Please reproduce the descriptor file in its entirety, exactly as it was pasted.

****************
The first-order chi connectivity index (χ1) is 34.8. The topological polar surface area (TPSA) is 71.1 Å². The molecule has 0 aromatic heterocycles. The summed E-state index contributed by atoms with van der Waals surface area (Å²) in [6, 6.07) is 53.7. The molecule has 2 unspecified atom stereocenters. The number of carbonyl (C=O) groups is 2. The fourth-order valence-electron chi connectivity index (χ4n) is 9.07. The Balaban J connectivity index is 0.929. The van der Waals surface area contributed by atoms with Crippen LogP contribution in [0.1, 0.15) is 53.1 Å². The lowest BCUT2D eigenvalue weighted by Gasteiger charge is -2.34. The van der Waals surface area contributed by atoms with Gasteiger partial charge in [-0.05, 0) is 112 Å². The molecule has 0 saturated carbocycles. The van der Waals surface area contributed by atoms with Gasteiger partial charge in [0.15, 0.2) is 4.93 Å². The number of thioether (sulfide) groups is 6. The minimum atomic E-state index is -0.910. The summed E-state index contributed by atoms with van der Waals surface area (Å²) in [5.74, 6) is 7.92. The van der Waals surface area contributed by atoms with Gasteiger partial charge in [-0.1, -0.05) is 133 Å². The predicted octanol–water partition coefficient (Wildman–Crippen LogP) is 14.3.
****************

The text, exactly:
The first-order chi connectivity index (χ1) is 34.8. The topological polar surface area (TPSA) is 71.1 Å². The molecule has 0 aromatic heterocycles. The summed E-state index contributed by atoms with van der Waals surface area (Å²) in [6, 6.07) is 53.7. The molecule has 2 unspecified atom stereocenters. The number of carbonyl (C=O) groups is 2. The fourth-order valence-electron chi connectivity index (χ4n) is 9.07. The Balaban J connectivity index is 0.929. The van der Waals surface area contributed by atoms with Crippen LogP contribution in [0.1, 0.15) is 53.1 Å². The lowest BCUT2D eigenvalue weighted by Gasteiger charge is -2.34. The van der Waals surface area contributed by atoms with Gasteiger partial charge in [-0.05, 0) is 112 Å². The molecule has 0 saturated carbocycles. The van der Waals surface area contributed by atoms with Gasteiger partial charge in [0.15, 0.2) is 4.93 Å². The number of thioether (sulfide) groups is 6. The minimum atomic E-state index is -0.910. The summed E-state index contributed by atoms with van der Waals surface area (Å²) in [5.74, 6) is 7.92. The van der Waals surface area contributed by atoms with Gasteiger partial charge in [-0.1, -0.05) is 133 Å². The predicted octanol–water partition coefficient (Wildman–Crippen LogP) is 14.3.